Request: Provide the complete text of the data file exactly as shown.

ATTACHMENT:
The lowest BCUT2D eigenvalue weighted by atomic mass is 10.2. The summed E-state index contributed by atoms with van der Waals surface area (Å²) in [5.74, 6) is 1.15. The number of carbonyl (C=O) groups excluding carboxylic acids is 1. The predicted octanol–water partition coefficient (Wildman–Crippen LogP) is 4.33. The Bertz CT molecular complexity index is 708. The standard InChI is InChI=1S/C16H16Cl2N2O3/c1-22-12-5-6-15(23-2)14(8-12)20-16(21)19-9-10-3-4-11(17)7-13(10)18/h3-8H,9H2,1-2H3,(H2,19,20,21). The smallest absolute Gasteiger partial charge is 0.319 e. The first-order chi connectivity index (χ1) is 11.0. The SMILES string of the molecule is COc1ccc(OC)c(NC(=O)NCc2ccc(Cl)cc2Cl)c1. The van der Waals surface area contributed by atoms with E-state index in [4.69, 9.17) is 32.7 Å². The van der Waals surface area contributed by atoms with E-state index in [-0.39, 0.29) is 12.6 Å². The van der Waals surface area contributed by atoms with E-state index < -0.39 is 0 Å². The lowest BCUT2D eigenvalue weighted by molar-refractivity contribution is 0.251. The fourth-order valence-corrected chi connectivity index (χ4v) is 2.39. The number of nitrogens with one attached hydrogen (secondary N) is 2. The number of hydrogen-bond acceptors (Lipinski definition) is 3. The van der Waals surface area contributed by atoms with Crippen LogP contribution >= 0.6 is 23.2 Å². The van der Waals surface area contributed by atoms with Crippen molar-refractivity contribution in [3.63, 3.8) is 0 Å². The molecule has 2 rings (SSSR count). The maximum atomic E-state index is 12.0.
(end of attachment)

The lowest BCUT2D eigenvalue weighted by atomic mass is 10.2. The summed E-state index contributed by atoms with van der Waals surface area (Å²) in [5.74, 6) is 1.15. The number of carbonyl (C=O) groups excluding carboxylic acids is 1. The predicted octanol–water partition coefficient (Wildman–Crippen LogP) is 4.33. The Bertz CT molecular complexity index is 708. The standard InChI is InChI=1S/C16H16Cl2N2O3/c1-22-12-5-6-15(23-2)14(8-12)20-16(21)19-9-10-3-4-11(17)7-13(10)18/h3-8H,9H2,1-2H3,(H2,19,20,21). The smallest absolute Gasteiger partial charge is 0.319 e. The first-order chi connectivity index (χ1) is 11.0. The SMILES string of the molecule is COc1ccc(OC)c(NC(=O)NCc2ccc(Cl)cc2Cl)c1. The van der Waals surface area contributed by atoms with E-state index in [4.69, 9.17) is 32.7 Å². The van der Waals surface area contributed by atoms with E-state index in [-0.39, 0.29) is 12.6 Å². The van der Waals surface area contributed by atoms with E-state index < -0.39 is 0 Å². The lowest BCUT2D eigenvalue weighted by molar-refractivity contribution is 0.251. The fourth-order valence-corrected chi connectivity index (χ4v) is 2.39. The number of nitrogens with one attached hydrogen (secondary N) is 2. The number of hydrogen-bond acceptors (Lipinski definition) is 3. The van der Waals surface area contributed by atoms with Crippen LogP contribution >= 0.6 is 23.2 Å². The van der Waals surface area contributed by atoms with Crippen molar-refractivity contribution in [3.63, 3.8) is 0 Å². The molecule has 2 rings (SSSR count). The maximum atomic E-state index is 12.0.